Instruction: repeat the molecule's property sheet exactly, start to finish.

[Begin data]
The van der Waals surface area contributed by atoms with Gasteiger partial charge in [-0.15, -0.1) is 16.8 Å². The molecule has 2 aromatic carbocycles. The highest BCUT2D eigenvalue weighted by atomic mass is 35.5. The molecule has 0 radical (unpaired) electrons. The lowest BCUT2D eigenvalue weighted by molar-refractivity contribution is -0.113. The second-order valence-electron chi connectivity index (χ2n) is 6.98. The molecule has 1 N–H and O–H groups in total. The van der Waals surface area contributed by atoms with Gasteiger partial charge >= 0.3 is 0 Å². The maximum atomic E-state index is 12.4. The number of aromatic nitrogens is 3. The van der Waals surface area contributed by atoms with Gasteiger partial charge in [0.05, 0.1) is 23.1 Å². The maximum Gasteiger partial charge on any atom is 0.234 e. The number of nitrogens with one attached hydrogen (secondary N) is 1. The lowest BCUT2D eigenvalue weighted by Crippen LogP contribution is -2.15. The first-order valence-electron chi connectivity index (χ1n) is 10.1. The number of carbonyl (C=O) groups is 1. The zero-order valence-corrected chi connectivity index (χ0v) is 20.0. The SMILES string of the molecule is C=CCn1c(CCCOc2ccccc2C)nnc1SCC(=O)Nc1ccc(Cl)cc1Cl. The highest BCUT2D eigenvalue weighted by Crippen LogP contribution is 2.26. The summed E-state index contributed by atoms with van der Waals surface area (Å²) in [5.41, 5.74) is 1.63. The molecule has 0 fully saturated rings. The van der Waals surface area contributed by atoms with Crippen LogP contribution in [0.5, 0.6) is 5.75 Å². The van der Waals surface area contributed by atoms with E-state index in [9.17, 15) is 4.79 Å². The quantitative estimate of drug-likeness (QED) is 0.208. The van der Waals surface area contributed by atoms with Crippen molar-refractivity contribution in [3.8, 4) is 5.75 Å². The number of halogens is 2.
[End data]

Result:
The van der Waals surface area contributed by atoms with Gasteiger partial charge in [-0.15, -0.1) is 16.8 Å². The molecule has 2 aromatic carbocycles. The highest BCUT2D eigenvalue weighted by atomic mass is 35.5. The molecule has 0 radical (unpaired) electrons. The lowest BCUT2D eigenvalue weighted by molar-refractivity contribution is -0.113. The second-order valence-electron chi connectivity index (χ2n) is 6.98. The molecule has 1 N–H and O–H groups in total. The van der Waals surface area contributed by atoms with Gasteiger partial charge >= 0.3 is 0 Å². The maximum atomic E-state index is 12.4. The number of aromatic nitrogens is 3. The van der Waals surface area contributed by atoms with Gasteiger partial charge in [0.05, 0.1) is 23.1 Å². The maximum Gasteiger partial charge on any atom is 0.234 e. The number of nitrogens with one attached hydrogen (secondary N) is 1. The lowest BCUT2D eigenvalue weighted by Crippen LogP contribution is -2.15. The first-order valence-electron chi connectivity index (χ1n) is 10.1. The number of carbonyl (C=O) groups is 1. The zero-order valence-corrected chi connectivity index (χ0v) is 20.0. The SMILES string of the molecule is C=CCn1c(CCCOc2ccccc2C)nnc1SCC(=O)Nc1ccc(Cl)cc1Cl. The highest BCUT2D eigenvalue weighted by Crippen LogP contribution is 2.26. The summed E-state index contributed by atoms with van der Waals surface area (Å²) in [5.41, 5.74) is 1.63. The molecule has 0 fully saturated rings. The van der Waals surface area contributed by atoms with Crippen LogP contribution in [0.5, 0.6) is 5.75 Å². The van der Waals surface area contributed by atoms with E-state index in [9.17, 15) is 4.79 Å². The quantitative estimate of drug-likeness (QED) is 0.208. The van der Waals surface area contributed by atoms with Crippen molar-refractivity contribution in [3.8, 4) is 5.75 Å². The number of halogens is 2.